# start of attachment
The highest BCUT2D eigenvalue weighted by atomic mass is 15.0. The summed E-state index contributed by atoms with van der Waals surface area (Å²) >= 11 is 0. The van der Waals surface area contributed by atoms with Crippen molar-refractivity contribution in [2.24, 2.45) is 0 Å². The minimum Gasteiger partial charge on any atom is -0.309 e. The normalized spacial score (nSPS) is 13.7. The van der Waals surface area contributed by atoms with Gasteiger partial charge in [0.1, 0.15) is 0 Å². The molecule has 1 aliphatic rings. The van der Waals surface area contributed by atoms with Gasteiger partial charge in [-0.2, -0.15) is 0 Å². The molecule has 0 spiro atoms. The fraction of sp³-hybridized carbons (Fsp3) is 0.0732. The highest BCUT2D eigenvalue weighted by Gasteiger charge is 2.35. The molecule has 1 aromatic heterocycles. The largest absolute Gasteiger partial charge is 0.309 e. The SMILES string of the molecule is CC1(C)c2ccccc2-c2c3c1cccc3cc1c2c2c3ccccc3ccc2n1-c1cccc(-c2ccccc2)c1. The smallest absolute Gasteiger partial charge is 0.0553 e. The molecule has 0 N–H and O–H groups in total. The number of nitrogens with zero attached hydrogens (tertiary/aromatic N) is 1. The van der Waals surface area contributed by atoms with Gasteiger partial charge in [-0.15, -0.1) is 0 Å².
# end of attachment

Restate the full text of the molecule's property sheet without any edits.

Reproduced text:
The highest BCUT2D eigenvalue weighted by atomic mass is 15.0. The summed E-state index contributed by atoms with van der Waals surface area (Å²) >= 11 is 0. The van der Waals surface area contributed by atoms with Crippen molar-refractivity contribution in [2.24, 2.45) is 0 Å². The minimum Gasteiger partial charge on any atom is -0.309 e. The normalized spacial score (nSPS) is 13.7. The van der Waals surface area contributed by atoms with Gasteiger partial charge in [0.1, 0.15) is 0 Å². The molecule has 1 aliphatic rings. The van der Waals surface area contributed by atoms with Gasteiger partial charge in [-0.2, -0.15) is 0 Å². The molecule has 0 spiro atoms. The fraction of sp³-hybridized carbons (Fsp3) is 0.0732. The highest BCUT2D eigenvalue weighted by Gasteiger charge is 2.35. The molecule has 1 aromatic heterocycles. The largest absolute Gasteiger partial charge is 0.309 e. The SMILES string of the molecule is CC1(C)c2ccccc2-c2c3c1cccc3cc1c2c2c3ccccc3ccc2n1-c1cccc(-c2ccccc2)c1. The smallest absolute Gasteiger partial charge is 0.0553 e. The molecule has 0 N–H and O–H groups in total. The number of nitrogens with zero attached hydrogens (tertiary/aromatic N) is 1. The van der Waals surface area contributed by atoms with Gasteiger partial charge in [-0.15, -0.1) is 0 Å².